If you’d asked me a year ago what I’d be up to on this date I probably would’ve said I’d like to run the Royal Parks Half Marathon. Then if you’d asked me six months ago I probably would’ve said I wanted to volunteer / work at Royal Parks Half Marathon. Then along came Shoreditch 10km.
Now let’s be honest; whether we signed up or not, we all had reservations about how this event was gonna go down. First of all it was the same date as what felt like every other autumn race. And then many were hesitant to part with £40+ for a 10km. But somehow I think everyone may be feeling a little different after the event and that FOMO (fear of missing out) may be kicking in. And to save me regaling every minute detail of the event I’m just gonna give it to ya straight (in the way I used to); the good, the bad and the ugly.
Well, my start wave was 915am so when I arrived at the race village at 845am and the toilet queues were ridiculously long I went and had a neck / shoulder massage from Elite Evolution. Of course I did. So once I finished that and got dressed again (it’s now 907am), there were no queues for bag drop and I ran straight into the portaloo before running to the start line and catching the end of my wave as they got ready to start. Phew. There were also plenty of portaloos on the course; I saw a set at least every km or so for the first three km. Then the first water station at 4km. Perfect.
Having not run 10km since The British 10km in July I really wasn’t sure how I would fare for this event. I started off running with friends Sharon and Ogechi and made it my goal to stick with Ogechi as she was running a pretty steady pace. Well, my Suunto Spartan was telling me I was running under 6 minutes per km which I found hard to believe but y’know, I just kept going. And going. And going. I only stopped to walk at the 7km mark (at the water station) for about 30 seconds.
And I’m just gonna jump straight to the epic medal and race village here. There were plenty of photo opportunity spots but you know how the British like to queue so one would be empty while people queued half hour for another. There was plenty going on too; competitions to win trainers, food stalls, a DJ …enough to warrant you hanging around as long as your stomach would allow before you needed a proper meal! We decided to refuel at Pizza East as they were offering a 25% discount for runners that day; we ended up having a coffee across the road in Pret while we waited (around 25 minutes) and it was well worth it to not have to worry about heading home and cooking that afternoon.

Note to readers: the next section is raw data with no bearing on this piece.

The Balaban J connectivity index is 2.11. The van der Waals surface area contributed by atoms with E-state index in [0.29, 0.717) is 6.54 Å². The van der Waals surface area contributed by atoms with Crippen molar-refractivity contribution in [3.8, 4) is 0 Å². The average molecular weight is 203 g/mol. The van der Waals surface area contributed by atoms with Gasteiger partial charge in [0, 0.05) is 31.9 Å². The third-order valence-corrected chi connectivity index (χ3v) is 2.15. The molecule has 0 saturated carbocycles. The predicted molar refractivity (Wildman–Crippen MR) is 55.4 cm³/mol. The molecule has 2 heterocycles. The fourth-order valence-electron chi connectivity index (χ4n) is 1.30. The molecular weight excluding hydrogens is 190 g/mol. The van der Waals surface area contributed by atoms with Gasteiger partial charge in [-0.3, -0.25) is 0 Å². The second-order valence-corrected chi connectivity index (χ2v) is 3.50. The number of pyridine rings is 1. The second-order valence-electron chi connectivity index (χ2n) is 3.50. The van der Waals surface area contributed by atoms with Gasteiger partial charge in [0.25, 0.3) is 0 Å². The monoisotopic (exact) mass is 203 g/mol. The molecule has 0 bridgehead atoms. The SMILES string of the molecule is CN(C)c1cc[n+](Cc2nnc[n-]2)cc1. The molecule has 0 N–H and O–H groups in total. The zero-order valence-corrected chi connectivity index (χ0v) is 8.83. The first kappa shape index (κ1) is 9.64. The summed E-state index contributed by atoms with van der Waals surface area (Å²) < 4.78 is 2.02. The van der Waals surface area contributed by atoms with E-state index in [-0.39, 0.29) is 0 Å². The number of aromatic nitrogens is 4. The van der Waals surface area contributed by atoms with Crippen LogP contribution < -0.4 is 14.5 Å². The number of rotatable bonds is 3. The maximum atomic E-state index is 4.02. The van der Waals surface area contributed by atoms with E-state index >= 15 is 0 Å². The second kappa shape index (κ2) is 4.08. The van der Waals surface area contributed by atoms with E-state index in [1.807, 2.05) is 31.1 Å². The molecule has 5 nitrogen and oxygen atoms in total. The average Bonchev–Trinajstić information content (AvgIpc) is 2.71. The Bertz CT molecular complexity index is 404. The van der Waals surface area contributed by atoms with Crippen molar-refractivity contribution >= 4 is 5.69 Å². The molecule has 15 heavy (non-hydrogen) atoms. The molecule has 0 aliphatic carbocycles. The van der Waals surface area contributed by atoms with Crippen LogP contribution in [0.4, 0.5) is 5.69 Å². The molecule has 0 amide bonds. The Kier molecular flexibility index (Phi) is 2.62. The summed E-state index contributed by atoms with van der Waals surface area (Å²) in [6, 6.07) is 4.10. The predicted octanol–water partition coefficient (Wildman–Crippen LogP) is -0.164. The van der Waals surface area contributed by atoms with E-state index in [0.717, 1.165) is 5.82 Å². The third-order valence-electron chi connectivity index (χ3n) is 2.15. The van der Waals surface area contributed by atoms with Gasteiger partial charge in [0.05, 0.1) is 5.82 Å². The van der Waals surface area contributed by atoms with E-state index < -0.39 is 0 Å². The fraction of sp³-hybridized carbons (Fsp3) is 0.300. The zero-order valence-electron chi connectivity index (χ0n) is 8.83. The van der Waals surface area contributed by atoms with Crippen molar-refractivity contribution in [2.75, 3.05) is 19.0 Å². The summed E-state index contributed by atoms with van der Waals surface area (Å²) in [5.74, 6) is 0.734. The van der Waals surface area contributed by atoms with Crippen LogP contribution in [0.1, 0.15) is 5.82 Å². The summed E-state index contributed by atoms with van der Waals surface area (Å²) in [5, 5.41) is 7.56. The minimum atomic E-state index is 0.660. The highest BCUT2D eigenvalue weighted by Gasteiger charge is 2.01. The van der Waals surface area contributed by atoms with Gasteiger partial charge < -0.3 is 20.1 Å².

The sun came out as I crossed the finish line and silly me wore a long sleeved top underneath my race tshirt. It was about the same time that I realised I’d left my timing chip in my bag. Epic fail. This is THE FIRST TIME in my racing history that I have ever done that but tbf it is 2017 and not many races use chips tied to your shoes. I’m used to them being in your bib which you kinda have to have on to be able to start the event. So I don’t have an official time; I mean, it’s questionable whether I was there or not right?! But I know that Strava knows the truth.
Talking of proving I was at the event. The course photographers seemed to be condensed in the first km where it was so crowded I really don’t think they got decent pictures of many people, most definitely not of me. Then I saw maybe two more photographers on the course and as the crowds didn’t really ease until about 8km I still don’t think they would’ve gotten a decent picture of me which is a shame as the race photos come as part of your entry fee (even if they are defaced with advertising when you download) so you kinda wanna make it worthwhile in that sense. I did however make sure to pose for the photographer just before the finish line!
The course was a pretty windy route; although I know a ton of people ran PB’s I also know that they prob have a little more in there for when they don’t have to play dodgems with other runners and take so many corners. I’m not a big fan of running on cobbles either so the section in the last 2km like that ended up with me running on the pavement to try and avoid injury.
The course was situated on the back roads of Shoreditch so this meant that many of them had speed bumps in place. With plenty of cars still parked on the course and lots of runners there was little or no option but to run over the speed bumps and this is where it got a little ugly. One guy tripped and fell right next to me; I helped him up and he seemed alright, even carrying on running (we were only at the 4km mark). I then saw someone in the race village after the run who showed me the result of her own fall in what sounded like the very same place… scratched knees, bruised hands and torn tights being the result.
We finished the race and ended up in the busiest / most crowded finishers funnel ever. I think it was a combination of coming in at the same time as many other runners and the funnel being just a little too narrow. We spent a good few minutes huddling through to grab a medal, some fancy water, regular water, cliff bar, jelly babies… yup, quite a handful. Would probably have been a good idea to pop it all in a goody bag and give it to people in one go.
All in all though, I had a great morning at the event. For the first ever Adidas City Run they did a pretty decent job.
Did you run?! What did you think of the event?!